A NIST Public Safety Test Center in Boulder Enables First Responders to Simulate Emergency Situations

In an emergency response, seconds can count. A new public safety test center enables first responders to prepare for such scenarios using virtual and augmented reality.

The U.S. Department of Commerce’s First Responder Network Authority and the National Institute of Standards and Technology recently launched their Immersive Public Safety Test Center in Boulder.

First responders can run simulations such as search and rescue activities. Virtual reality training enables natural interactions through controllerless simulations in which users can crawl through space, touch walls and furniture, and even pick up props like fire hoses or mannequins.

Rebecca Jacobson, public outreach coordinator for NIST in Boulder, said they have been working on communication technologies for first responders since 9/11.

These simulations will help first responders build confidence in a controlled environment, while technology developers can observe test subjects.

Located in the FirstNet Authority building, the custom space is equipped with a motion capture system, 42 high-speed optical tracking cameras, a variety of augmented and virtual reality headsets, and equipment and devices that add a tactile component to simulations.

Scott Ledgerwood is the UI and Experience Lead for the install. They have been building simulations such as warehouse fires, mass casualty triage situations and navigation tasks over the past two years, he said.

This center benefits developers because they basically get test subjects for their latest technology, “We can prototype the technology with simulation rather than using it for the first time in expensive and dangerous situations,” Ledgerwood said.

The challenges and specific tasks simulated in the test center are also transferable to practice, he said. First responders can use portable devices such as headsets and backpack personal computers, so the simulation is more representative of how they perform tasks in the field.

“It’s hard to feel like it’s real with the added stressors when you click a controller,” Ledgerwood said. Motion capture suits allow users to crawl, climb and interact with mannequins as they would in a real emergency.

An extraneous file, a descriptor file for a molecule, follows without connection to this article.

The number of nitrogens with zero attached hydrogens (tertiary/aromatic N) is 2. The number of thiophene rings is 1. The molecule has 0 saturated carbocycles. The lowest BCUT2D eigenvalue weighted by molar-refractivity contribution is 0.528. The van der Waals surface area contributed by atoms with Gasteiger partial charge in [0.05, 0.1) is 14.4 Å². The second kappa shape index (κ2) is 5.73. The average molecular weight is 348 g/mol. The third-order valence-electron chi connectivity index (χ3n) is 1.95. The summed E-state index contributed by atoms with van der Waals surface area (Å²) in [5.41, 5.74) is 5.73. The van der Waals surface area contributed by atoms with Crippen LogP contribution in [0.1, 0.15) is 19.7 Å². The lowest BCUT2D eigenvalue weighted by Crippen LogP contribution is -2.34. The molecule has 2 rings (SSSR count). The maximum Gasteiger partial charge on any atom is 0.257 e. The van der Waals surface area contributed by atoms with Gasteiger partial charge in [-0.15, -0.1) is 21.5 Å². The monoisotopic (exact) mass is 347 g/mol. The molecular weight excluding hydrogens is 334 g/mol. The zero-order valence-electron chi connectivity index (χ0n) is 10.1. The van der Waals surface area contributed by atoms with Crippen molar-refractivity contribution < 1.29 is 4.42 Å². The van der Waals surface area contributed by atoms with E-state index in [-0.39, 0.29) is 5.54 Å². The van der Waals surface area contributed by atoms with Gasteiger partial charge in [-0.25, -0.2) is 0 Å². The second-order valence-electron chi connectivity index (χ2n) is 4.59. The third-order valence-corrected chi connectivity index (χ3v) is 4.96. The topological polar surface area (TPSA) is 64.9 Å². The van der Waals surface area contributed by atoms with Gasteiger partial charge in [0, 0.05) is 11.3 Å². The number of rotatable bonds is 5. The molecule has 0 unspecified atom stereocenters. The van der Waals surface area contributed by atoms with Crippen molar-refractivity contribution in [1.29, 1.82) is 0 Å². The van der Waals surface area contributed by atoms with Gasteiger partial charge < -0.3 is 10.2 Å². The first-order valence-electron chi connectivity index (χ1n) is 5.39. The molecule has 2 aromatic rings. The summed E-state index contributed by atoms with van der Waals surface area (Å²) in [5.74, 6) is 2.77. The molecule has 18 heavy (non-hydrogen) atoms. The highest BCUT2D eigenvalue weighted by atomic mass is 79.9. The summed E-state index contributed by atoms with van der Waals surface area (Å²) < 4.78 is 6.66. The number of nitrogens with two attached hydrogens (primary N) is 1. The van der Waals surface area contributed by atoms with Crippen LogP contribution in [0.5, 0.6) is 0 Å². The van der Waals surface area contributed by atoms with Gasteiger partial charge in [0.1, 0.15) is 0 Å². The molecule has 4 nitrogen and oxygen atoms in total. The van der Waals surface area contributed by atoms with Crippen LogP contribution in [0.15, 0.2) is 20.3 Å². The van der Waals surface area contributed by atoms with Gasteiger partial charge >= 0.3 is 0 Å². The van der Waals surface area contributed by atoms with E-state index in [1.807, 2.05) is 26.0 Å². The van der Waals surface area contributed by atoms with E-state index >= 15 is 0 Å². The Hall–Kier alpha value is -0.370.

Joe Grasso designs the location-based technology that allows simulations to run smoothly. Grasso has even developed indoor tracking so first responders can digitally map buildings before an emergency.

“What’s amazing about these systems is their accuracy. They can track to within a centimeter of accuracy,” he said.

Augmented reality is also used in these workshops. AR is used to overlay content on the real world, as opposed to VR, in which a user puts on glasses and essentially enters a new environment.

AR is being tested at the center as it could potentially be more operational in the field. First responders might, for example, be able to observe chemicals, vital signs, or other helpful visuals through augmented reality during an emergency scenario.

However, most of these advanced technological developments are not yet used in the field. Jacobson added, “Our full content is not yet for user consumption.”

The installation is offered free of charge to public safety agencies and organizations that support public safety response efforts, including the private sector and academic institutions.

Sterling Folden of Mountain View Fire Rescue was among one of the groups that used some of the technology in the public safety test center.

“Without this program pushing the boundaries of public safety technology, we wouldn’t be able to make the advances we have in our technology today,” Folden said. “The collaboration between industry experts, government and the public safety sector is great. We can’t wait to see what lies ahead for us.

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